The exact components of developing a positive work culture will vary depending on what your team does, but in general, fostering a positive work culture means celebrating the success of sales reps in a group setting, while issuing constructive criticism in private. Here is something that sales reps don’t like: the sound of breathing down their neck! Learn how to monitor the performance of your reps without coming across as controlling or creepy. A good way to do this is to avoid real time feedback in the middle of a demo and wait until a private moment. Though this may seem obvious, it’s also easy to forget in the heat of the moment. Encouraging a solid work-life balance for your employees also is a huge help.


Hope for the best and plan for the worst.


Well...not the worst. Leave disaster preparedness plans to HR! Set high standards for your sales team, but not ones that are astronomically impossible. However, it is good to set the bar a little bit above what you think they can do. In the event that they fall short, at least they will have met your desired metrics. Achieving 80% of a stellar goal is a lot better than achieving 100% of a mediocre goal. A more nuanced but important component of this point is setting individualized goals and plans for each member of your team. Not everyone on the team should have the same uniform goals. Also work with underperforming reps to create an action plan if they are falling short of their metrics.


Lead by example.


It’s likely that if you’re in a managerial position you had some experience as a software sales rep yourself, perhaps even at the same company. You shouldn’t be afraid to hop on a difficult call or lead a demo to show reps what to do. Your own experience is an invaluable mentorship tool to help them develop their own sales craft. Leading by example also means creating a positive work environment, a point we touched on earlier. If you want your reps to get along as a team, set the example yourself by being friendly to your reps and showing genuine care for their personal lives, as much as is appropriate.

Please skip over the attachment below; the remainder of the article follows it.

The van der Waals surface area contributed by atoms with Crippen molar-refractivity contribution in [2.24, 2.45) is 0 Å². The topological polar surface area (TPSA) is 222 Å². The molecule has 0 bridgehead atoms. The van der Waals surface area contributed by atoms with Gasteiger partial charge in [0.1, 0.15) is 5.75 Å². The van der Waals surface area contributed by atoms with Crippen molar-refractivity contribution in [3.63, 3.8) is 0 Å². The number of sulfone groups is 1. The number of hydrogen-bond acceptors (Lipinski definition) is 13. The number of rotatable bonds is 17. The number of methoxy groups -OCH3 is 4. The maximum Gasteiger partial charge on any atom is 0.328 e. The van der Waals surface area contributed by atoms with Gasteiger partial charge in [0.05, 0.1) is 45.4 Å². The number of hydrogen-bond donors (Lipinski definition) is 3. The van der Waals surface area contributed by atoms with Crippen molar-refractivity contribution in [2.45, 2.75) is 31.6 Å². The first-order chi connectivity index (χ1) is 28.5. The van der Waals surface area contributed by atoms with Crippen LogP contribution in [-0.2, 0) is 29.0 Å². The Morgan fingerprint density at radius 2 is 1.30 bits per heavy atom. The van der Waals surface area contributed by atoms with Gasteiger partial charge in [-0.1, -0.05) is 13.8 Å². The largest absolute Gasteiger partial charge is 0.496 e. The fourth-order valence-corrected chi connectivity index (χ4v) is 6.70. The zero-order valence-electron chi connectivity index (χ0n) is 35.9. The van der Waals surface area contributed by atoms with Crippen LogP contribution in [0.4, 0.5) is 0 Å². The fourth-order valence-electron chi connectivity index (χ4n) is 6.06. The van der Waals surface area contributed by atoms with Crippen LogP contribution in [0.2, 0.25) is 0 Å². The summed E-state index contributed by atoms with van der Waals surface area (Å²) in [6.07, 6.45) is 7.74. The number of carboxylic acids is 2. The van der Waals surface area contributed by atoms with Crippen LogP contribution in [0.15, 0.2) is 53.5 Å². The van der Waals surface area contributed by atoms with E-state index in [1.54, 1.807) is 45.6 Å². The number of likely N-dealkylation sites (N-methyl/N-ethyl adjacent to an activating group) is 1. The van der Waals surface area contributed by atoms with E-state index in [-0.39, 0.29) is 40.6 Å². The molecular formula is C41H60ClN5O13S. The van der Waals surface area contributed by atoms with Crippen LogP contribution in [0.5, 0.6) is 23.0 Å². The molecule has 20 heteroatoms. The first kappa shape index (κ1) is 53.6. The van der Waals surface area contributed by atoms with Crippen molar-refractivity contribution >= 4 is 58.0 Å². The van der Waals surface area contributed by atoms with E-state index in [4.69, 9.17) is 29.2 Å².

Assemble a great team.


Assembling your sales team, if you have control over who joins it, is your chance to nip problems in the bud and curate the best talent to get the job done. All the other points we’ve outlined above will be much easier to implement if you get everything as right as possible right from the start.


Unfortunately, as a manger you know that there are plenty of other concerns competing for your attention in the world of software sales. A dud of a candidate hiding behind a resume they paid someone else to put together can easily obscure their true viability, should they put on a suave performance during their interview.


This is why working with a software sales recruiter with experience in the software industry can save you a huge headache. A software sales headhunter can offer you pre-vetted talent in terms of job seekers to fill the software sales roles you need filled. I’ve been a software sales recruiter for almost four decades, and I have a constantly growing pool of excellent candidates I can connect you with, based on the unique needs of your team. Let’s get in touch! Send an email to mike@michaelblair.com and I’ll make sure you have the talent you need in 2021.